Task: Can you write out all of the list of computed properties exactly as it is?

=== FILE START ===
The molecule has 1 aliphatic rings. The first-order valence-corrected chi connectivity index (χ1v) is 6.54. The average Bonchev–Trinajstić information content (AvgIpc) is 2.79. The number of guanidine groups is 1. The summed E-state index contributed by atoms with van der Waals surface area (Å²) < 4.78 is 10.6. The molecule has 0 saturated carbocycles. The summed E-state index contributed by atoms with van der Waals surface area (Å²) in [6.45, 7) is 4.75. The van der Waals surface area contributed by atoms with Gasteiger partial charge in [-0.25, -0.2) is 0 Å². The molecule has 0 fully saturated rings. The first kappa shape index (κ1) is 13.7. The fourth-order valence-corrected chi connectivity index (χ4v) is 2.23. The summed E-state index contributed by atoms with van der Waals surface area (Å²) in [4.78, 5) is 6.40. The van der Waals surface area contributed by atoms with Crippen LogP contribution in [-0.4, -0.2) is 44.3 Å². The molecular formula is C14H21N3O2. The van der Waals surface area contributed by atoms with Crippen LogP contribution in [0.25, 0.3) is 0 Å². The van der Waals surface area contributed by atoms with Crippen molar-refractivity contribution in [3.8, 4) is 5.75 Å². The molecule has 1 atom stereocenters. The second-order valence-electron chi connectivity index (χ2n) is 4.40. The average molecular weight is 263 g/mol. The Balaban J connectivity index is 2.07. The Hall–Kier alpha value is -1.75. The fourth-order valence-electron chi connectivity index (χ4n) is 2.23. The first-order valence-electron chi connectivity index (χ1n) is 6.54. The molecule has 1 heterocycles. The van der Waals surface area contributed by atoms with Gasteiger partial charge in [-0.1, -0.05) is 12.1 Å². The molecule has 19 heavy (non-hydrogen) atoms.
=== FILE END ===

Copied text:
The molecule has 1 aliphatic rings. The first-order valence-corrected chi connectivity index (χ1v) is 6.54. The average Bonchev–Trinajstić information content (AvgIpc) is 2.79. The number of guanidine groups is 1. The summed E-state index contributed by atoms with van der Waals surface area (Å²) < 4.78 is 10.6. The molecule has 0 saturated carbocycles. The summed E-state index contributed by atoms with van der Waals surface area (Å²) in [6.45, 7) is 4.75. The van der Waals surface area contributed by atoms with Gasteiger partial charge in [-0.25, -0.2) is 0 Å². The molecule has 0 fully saturated rings. The first kappa shape index (κ1) is 13.7. The fourth-order valence-corrected chi connectivity index (χ4v) is 2.23. The summed E-state index contributed by atoms with van der Waals surface area (Å²) in [4.78, 5) is 6.40. The van der Waals surface area contributed by atoms with Crippen LogP contribution in [-0.4, -0.2) is 44.3 Å². The molecular formula is C14H21N3O2. The van der Waals surface area contributed by atoms with Crippen LogP contribution in [0.25, 0.3) is 0 Å². The van der Waals surface area contributed by atoms with Crippen molar-refractivity contribution in [3.8, 4) is 5.75 Å². The molecule has 1 atom stereocenters. The second-order valence-electron chi connectivity index (χ2n) is 4.40. The average molecular weight is 263 g/mol. The Balaban J connectivity index is 2.07. The Hall–Kier alpha value is -1.75. The fourth-order valence-electron chi connectivity index (χ4n) is 2.23. The first-order valence-electron chi connectivity index (χ1n) is 6.54. The molecule has 1 heterocycles. The van der Waals surface area contributed by atoms with Gasteiger partial charge in [-0.1, -0.05) is 12.1 Å². The molecule has 19 heavy (non-hydrogen) atoms.